Hibbert was a member of The Smiths during their early days and privy to the dreams and outlandish ideas of young Morrissey and Marr. As the bass player and engineer at their first recording sessions, he helped shape their sound. With Morrissey’s arms around his waist, they rode the streets of Manchester.

Hibbert gives a compelling insight into the rain-swept, working class life that fuelled the creativity of The Smiths. He was also a witness to the Manchester music scene of the late-1970s and early-1980s that spawned, among others, Joy Division, Buzzcocks and The Fall.

"Morrissey’s Autobiography received many positive reviews, including praise from myself in The Irish Times, but I believe this work is better written and probably more insightful. By the end, I was left thinking, “If Johnny Marr’s long-awaited memoir is anywhere near as self-analytic, emotionally honest, observant or elegantly written as this, then it surely will be universally acclaimed as the music book of the year.”

Johnny Rogan

Irish Times..

  My Improper Mother and Me Esther Fairfax Published 30 May, 2010         ISBN: 978-1-904590-26- 2.

 Lotte Berk was one of the most extraordinary women of our times. She became world-famous as the devisor of the Lotte Berk Technique, a revolutionary fitness programme that led her to great fame and wealth during the 1960s and 1970s. Among her students were a swathe of movers and shakers - Britt Ekland, Maureen Lipman, Geraldine McEwan, Zoe Wanamaker, Shirley Conran, Edna O'Brien, Prue Leith and Sian Phillips. This is a compelling portrait of the outrageous German émigré by her daughter, Esther Fairfax. It reveals the inner workings of a Bohemian life lived to the extreme. Cajoled to dance naked in Paris at the age of 16, Fairfax's remarkable story embraces drug addiction, sexual liberation, poverty, isolation, fame, and finally, hope.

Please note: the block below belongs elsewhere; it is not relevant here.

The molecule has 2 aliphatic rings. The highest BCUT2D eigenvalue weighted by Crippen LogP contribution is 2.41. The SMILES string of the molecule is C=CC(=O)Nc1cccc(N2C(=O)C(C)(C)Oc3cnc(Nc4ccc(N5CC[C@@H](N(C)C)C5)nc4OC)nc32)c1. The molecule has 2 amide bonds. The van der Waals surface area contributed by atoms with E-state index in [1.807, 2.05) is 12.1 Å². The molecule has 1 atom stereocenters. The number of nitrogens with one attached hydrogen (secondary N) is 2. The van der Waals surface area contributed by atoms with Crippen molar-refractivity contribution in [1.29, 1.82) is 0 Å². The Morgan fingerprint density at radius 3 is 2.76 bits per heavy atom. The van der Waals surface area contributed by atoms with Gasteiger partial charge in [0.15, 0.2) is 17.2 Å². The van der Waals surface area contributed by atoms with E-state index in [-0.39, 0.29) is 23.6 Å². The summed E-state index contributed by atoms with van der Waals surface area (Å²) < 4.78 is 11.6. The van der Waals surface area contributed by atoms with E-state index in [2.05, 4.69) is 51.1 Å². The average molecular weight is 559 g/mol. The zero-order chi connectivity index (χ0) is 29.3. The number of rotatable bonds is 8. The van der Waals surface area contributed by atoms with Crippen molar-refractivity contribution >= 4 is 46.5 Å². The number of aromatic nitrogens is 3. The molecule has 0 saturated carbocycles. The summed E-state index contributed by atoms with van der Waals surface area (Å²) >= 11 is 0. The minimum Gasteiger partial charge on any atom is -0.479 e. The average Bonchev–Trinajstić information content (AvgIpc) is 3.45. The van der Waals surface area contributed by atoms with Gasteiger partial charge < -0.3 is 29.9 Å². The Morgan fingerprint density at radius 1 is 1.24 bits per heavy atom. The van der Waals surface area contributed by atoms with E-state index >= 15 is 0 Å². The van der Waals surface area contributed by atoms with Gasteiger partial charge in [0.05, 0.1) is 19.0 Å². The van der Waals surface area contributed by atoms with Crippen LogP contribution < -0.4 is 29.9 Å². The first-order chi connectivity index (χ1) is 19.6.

Pomona Books

D Salinger: A Life Raised High
Kenneth Slawenski
Published 15 March 2010 

ISBN 978-1904590231

JD Salinger, A Life Raised High by the American writer Kenneth Slawenski, is the first major biography on Salinger from a UK based publisher. Slawenski is a world-renowned expert on Salinger - he has run the Dead Caulfields website for more than 10 years, widely thought of as the most authoritative Salinger site. He has devoted the last seven years to researching and writing the book. Until now, little has been known of Salinger. Slawenski, finally, provides a detailed but highly readable account of the famously reclusive (his last interview was nearly 30 years ago) author. He conducted over 60 interviews and trawled libraries for letters, birth certificates, marriage licences and work records. The result is a definitive biography, 150,000 words long, looking both at Salinger's work in forensic detail, but also his family background and personal life.
Salinger's Catcher in the Rye has sold more than 65 million copies and, today, still sells 250,000 a year. It will sell many more over the next few months after the author's death at the age of 91.

 Pomona Books

The Arms of the Infinite Christopher Barker Pub. July 3 2006 ISBN 1-904590-04-7

www.commuterbooks.comIn the spring of 2006 Pomona published the memoirs of Christopher Barker, the son of the cult writer Elizabeth Smart (By Grand Central Station I Sat Down and Wept) and the poet George Barker.He beautifully relates the inner-workings of a Bohemian up-bringing and offers an intriguing insight into one of the century's most important writers.Although he is primarily a photographer, Christopher is himself a gifted writer and an early draft of his memoir formed a recent cover story for the literary magazine, Granta.

 Pomona Books

This Artistic Life Barry Hines.
 Pub: May 2009 ISBN 978-1-904590-22-4 

www.commuterbooks.comThis Artistic Life is a new anthology by Barry Hines, the author of Kes (A Kestrel for a Knave). These short stories, many previously unpublished, cover sport and reflections on his home village of Hoyland Common in Barnsley, its landscape and the colourful characters that people it. Most of the pieces were written at the same time as his seminal novel which has been a staple of English literature for 40 years. Also included is a series of poems, both whimsical and profound, and reflections on Hines' work by younger writers, Richard Benson and Mark Hodkinson.

 Pomona Books

www.commuterbooks.com/Pomona Books.